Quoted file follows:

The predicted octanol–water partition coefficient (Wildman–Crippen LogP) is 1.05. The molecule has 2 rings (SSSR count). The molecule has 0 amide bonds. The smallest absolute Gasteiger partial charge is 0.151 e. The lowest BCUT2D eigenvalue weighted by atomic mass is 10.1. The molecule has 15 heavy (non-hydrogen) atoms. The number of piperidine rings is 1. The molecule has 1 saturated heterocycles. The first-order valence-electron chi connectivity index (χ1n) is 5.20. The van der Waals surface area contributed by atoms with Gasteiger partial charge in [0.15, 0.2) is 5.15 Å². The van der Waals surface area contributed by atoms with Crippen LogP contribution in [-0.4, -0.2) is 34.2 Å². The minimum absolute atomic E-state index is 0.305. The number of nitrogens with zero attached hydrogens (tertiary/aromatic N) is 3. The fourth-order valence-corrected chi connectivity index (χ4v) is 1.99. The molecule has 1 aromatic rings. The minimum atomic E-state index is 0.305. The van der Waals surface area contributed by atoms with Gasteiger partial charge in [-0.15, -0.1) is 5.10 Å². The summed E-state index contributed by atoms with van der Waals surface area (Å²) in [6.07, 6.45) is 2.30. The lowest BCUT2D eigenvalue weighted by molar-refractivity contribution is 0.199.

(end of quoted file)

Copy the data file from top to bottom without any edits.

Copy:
The predicted octanol–water partition coefficient (Wildman–Crippen LogP) is 1.05. The molecule has 2 rings (SSSR count). The molecule has 0 amide bonds. The smallest absolute Gasteiger partial charge is 0.151 e. The lowest BCUT2D eigenvalue weighted by atomic mass is 10.1. The molecule has 15 heavy (non-hydrogen) atoms. The number of piperidine rings is 1. The molecule has 1 saturated heterocycles. The first-order valence-electron chi connectivity index (χ1n) is 5.20. The van der Waals surface area contributed by atoms with Gasteiger partial charge in [0.15, 0.2) is 5.15 Å². The van der Waals surface area contributed by atoms with Crippen LogP contribution in [-0.4, -0.2) is 34.2 Å². The minimum absolute atomic E-state index is 0.305. The number of nitrogens with zero attached hydrogens (tertiary/aromatic N) is 3. The fourth-order valence-corrected chi connectivity index (χ4v) is 1.99. The molecule has 1 aromatic rings. The minimum atomic E-state index is 0.305. The van der Waals surface area contributed by atoms with Gasteiger partial charge in [-0.15, -0.1) is 5.10 Å². The summed E-state index contributed by atoms with van der Waals surface area (Å²) in [6.07, 6.45) is 2.30. The lowest BCUT2D eigenvalue weighted by molar-refractivity contribution is 0.199.